Single pass industrial inkjet printing: How difficult can it be?

At DRUPA 2016 it was clear that single pass inkjet printing had moved into the mainstream of graphics printing. Single pass printing has also become dominant in the printing of ceramic tiles. The challenge now is to bring inkjet printing into other industrial processes: vinyl tiles, flexible packaging, decorative laminate, cardboard boxes, fabrics, carpets etc.

The conventional analogue printing processes for industrial applications are technologically mature and highly refined. Inkjet printing may offer advantages of flexibility and low set-up costs, and may meet the quality expectations for analogue printing, but it is not easy to match analogue printing processes in terms of speed, cost and reliability.

Traditional wisdom has it that inkjet printing allows much lower setup costs than analogue printing, so that smaller production runs become possible. This in turn leads to reduced stock holding and greater production flexibility, so that for small to medium production runs, the higher cost per print does not matter. However, for certain applications, there can be additional advantages of inkjet which help speed up its adoption. For example, with ceramic tile printing, the non-contact nature of inkjet printing allows thinner tiles to be used, reducing shipping costs as well as eliminating breakages in manufacturing. The adoption of inkjet printing in industrial applications will be based not on the cost of printing, but on its impact on the entire value chain of the product.

From a superficial level, the task of making a single pass inkjet printer is simple:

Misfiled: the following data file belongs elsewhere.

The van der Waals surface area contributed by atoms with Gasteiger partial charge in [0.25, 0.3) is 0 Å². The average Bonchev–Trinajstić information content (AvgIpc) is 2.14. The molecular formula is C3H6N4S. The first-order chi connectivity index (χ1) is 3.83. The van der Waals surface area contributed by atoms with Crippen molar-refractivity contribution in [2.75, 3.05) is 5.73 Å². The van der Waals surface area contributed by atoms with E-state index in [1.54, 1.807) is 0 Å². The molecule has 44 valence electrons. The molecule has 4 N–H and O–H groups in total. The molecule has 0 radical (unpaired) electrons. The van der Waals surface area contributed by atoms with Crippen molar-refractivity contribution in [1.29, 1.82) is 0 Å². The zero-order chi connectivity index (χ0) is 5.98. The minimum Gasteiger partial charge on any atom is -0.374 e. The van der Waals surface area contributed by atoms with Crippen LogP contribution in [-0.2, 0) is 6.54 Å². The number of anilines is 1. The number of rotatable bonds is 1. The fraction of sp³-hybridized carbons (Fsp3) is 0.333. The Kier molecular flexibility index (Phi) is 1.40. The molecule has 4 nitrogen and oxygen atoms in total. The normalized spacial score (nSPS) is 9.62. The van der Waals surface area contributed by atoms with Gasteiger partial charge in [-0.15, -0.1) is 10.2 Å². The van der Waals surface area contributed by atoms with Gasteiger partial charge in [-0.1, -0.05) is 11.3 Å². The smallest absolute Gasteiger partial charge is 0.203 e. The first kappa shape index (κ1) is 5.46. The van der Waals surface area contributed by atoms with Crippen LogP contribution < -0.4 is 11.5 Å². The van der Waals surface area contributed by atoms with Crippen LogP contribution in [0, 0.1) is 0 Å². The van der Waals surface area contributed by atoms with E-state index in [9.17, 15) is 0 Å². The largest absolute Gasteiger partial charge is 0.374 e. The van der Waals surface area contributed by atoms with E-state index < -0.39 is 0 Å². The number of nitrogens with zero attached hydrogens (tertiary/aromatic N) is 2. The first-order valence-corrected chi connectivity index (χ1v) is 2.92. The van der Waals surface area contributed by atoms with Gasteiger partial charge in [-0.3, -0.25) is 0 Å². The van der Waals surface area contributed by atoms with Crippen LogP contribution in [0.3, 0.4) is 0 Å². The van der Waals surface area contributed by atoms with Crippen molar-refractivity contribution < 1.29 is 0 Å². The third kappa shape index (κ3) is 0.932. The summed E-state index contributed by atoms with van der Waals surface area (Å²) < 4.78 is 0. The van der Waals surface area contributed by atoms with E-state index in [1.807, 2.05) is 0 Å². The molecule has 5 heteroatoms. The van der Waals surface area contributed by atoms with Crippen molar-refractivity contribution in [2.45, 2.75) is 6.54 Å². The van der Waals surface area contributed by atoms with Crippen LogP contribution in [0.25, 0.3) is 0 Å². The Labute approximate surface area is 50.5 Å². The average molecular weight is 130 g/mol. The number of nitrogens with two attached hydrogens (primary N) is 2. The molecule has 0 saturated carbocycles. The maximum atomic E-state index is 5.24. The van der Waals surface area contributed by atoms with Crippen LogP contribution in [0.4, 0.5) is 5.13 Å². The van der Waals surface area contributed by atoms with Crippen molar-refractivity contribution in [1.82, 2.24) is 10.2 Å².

• hold the printheads
  • over a moving substrate
  • supply them with ink
  • fire out the ink to make an image
  • dry or cure the ink

However, the Devil is in the detail, and achieving these requirements to the precision and scale necessary is difficult and expensive. The fact that a small desktop inkjet printer can be bought for $50 might give the impression that inkjet technology is simple. However, it must not be forgotten that over the years several billion dollars have been spent on development of this technology.

Industrial analogue printing machines are considerably larger than conventional inkjet machines, so bringing inkjet up to industrial scales is an immediate challenge to the system designer. Print quality expectations require consistency of droplet placement to a few tens of microns, but print speed expectations require that this accuracy be achieved at linear printing speeds in excess of 3 m/s over a printable area several metres wide.

The first challenge is simply to hold the printheads in the correct position with respect to each other and to the substrate. Stability of positioning needs to be held to order 10 µm and any initial adjustments may need to be applied to hundreds of printheads. Moreover, any printhead should be easy to replace and re-align. All this must be achieved in an “industrial” environment rather than under temperature-controlled laboratory conditions.

The moving substrate is the next hurdle. With analogue printing, the ink is transferred by direct physical contact so there is good coupling between the printing cylinder and the substrate. With inkjet, there is no direct contact, so the scope for velocity ripple and “swimming” of the substrate from side to side is much greater. On a web-based system, some of these effects can be reduced by using a common impression drum, but this does not eliminate all sources of error which can affect the quality of printing.